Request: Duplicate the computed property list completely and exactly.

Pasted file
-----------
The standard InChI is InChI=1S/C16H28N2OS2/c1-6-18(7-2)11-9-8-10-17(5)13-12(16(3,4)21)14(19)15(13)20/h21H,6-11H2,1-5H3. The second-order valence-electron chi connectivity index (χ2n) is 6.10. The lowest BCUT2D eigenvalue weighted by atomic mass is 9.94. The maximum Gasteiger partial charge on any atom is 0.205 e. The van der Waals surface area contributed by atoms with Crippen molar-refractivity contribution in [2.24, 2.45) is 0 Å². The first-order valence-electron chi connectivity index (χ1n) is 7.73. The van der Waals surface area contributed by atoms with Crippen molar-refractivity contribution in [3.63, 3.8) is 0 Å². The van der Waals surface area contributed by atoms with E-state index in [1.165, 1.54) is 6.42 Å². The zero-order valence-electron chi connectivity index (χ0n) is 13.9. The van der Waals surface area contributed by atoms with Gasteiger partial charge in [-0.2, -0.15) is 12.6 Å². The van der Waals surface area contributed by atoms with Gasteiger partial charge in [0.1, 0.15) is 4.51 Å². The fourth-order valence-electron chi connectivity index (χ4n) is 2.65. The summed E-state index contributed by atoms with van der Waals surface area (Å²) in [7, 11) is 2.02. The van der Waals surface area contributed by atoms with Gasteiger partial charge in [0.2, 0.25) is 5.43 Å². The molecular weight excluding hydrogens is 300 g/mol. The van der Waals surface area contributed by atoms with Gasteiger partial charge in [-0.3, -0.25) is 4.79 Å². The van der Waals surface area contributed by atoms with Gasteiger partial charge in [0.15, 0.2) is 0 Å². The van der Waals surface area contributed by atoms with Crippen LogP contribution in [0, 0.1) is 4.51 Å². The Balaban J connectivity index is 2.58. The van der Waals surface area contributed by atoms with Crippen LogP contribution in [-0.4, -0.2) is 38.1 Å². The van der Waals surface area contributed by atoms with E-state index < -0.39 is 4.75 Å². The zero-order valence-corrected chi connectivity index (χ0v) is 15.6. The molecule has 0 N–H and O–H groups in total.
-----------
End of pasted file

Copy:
The standard InChI is InChI=1S/C16H28N2OS2/c1-6-18(7-2)11-9-8-10-17(5)13-12(16(3,4)21)14(19)15(13)20/h21H,6-11H2,1-5H3. The second-order valence-electron chi connectivity index (χ2n) is 6.10. The lowest BCUT2D eigenvalue weighted by atomic mass is 9.94. The maximum Gasteiger partial charge on any atom is 0.205 e. The van der Waals surface area contributed by atoms with Crippen molar-refractivity contribution in [2.24, 2.45) is 0 Å². The first-order valence-electron chi connectivity index (χ1n) is 7.73. The van der Waals surface area contributed by atoms with Crippen molar-refractivity contribution in [3.63, 3.8) is 0 Å². The van der Waals surface area contributed by atoms with E-state index in [1.165, 1.54) is 6.42 Å². The zero-order valence-electron chi connectivity index (χ0n) is 13.9. The van der Waals surface area contributed by atoms with Gasteiger partial charge in [-0.2, -0.15) is 12.6 Å². The van der Waals surface area contributed by atoms with Gasteiger partial charge in [0.1, 0.15) is 4.51 Å². The fourth-order valence-electron chi connectivity index (χ4n) is 2.65. The summed E-state index contributed by atoms with van der Waals surface area (Å²) in [7, 11) is 2.02. The van der Waals surface area contributed by atoms with Gasteiger partial charge in [0.2, 0.25) is 5.43 Å². The molecular weight excluding hydrogens is 300 g/mol. The van der Waals surface area contributed by atoms with Gasteiger partial charge in [-0.3, -0.25) is 4.79 Å². The van der Waals surface area contributed by atoms with Gasteiger partial charge in [0.15, 0.2) is 0 Å². The van der Waals surface area contributed by atoms with Crippen LogP contribution in [0, 0.1) is 4.51 Å². The Balaban J connectivity index is 2.58. The van der Waals surface area contributed by atoms with Crippen LogP contribution in [-0.4, -0.2) is 38.1 Å². The van der Waals surface area contributed by atoms with E-state index < -0.39 is 4.75 Å². The zero-order valence-corrected chi connectivity index (χ0v) is 15.6. The molecule has 0 N–H and O–H groups in total.